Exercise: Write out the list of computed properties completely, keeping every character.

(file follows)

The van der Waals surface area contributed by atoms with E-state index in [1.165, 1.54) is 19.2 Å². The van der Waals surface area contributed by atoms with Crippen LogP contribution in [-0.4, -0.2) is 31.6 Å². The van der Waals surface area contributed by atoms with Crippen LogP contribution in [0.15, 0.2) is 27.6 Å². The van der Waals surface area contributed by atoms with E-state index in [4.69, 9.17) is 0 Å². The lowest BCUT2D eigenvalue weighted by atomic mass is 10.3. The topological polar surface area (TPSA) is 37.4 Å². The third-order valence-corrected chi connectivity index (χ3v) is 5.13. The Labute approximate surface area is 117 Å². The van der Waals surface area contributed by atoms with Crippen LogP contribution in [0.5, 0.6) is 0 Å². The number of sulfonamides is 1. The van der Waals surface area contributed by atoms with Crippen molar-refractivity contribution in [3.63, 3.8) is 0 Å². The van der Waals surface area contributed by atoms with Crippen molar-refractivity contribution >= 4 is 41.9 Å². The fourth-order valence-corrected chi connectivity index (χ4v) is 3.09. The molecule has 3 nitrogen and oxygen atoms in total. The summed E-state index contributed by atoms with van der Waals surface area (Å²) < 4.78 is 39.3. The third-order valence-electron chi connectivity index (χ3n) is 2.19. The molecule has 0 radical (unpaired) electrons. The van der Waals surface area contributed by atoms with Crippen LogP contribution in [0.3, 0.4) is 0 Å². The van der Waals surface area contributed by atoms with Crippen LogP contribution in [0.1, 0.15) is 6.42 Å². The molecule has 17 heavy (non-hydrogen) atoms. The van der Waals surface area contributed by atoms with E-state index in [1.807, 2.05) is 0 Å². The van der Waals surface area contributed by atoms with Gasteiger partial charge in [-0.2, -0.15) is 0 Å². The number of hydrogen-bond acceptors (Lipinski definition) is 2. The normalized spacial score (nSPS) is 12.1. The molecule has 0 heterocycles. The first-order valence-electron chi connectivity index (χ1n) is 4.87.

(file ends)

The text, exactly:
The van der Waals surface area contributed by atoms with E-state index in [1.165, 1.54) is 19.2 Å². The van der Waals surface area contributed by atoms with Crippen LogP contribution in [-0.4, -0.2) is 31.6 Å². The van der Waals surface area contributed by atoms with Crippen LogP contribution in [0.15, 0.2) is 27.6 Å². The van der Waals surface area contributed by atoms with E-state index in [4.69, 9.17) is 0 Å². The lowest BCUT2D eigenvalue weighted by atomic mass is 10.3. The topological polar surface area (TPSA) is 37.4 Å². The third-order valence-corrected chi connectivity index (χ3v) is 5.13. The Labute approximate surface area is 117 Å². The van der Waals surface area contributed by atoms with Crippen LogP contribution in [0.5, 0.6) is 0 Å². The number of sulfonamides is 1. The van der Waals surface area contributed by atoms with Crippen molar-refractivity contribution in [3.63, 3.8) is 0 Å². The van der Waals surface area contributed by atoms with Crippen molar-refractivity contribution >= 4 is 41.9 Å². The fourth-order valence-corrected chi connectivity index (χ4v) is 3.09. The molecule has 3 nitrogen and oxygen atoms in total. The summed E-state index contributed by atoms with van der Waals surface area (Å²) < 4.78 is 39.3. The third-order valence-electron chi connectivity index (χ3n) is 2.19. The molecule has 0 radical (unpaired) electrons. The van der Waals surface area contributed by atoms with Crippen LogP contribution in [0.3, 0.4) is 0 Å². The van der Waals surface area contributed by atoms with Crippen LogP contribution in [0.1, 0.15) is 6.42 Å². The molecule has 17 heavy (non-hydrogen) atoms. The van der Waals surface area contributed by atoms with E-state index in [1.807, 2.05) is 0 Å². The van der Waals surface area contributed by atoms with Gasteiger partial charge in [-0.2, -0.15) is 0 Å². The number of hydrogen-bond acceptors (Lipinski definition) is 2. The normalized spacial score (nSPS) is 12.1. The molecule has 0 heterocycles. The first-order valence-electron chi connectivity index (χ1n) is 4.87.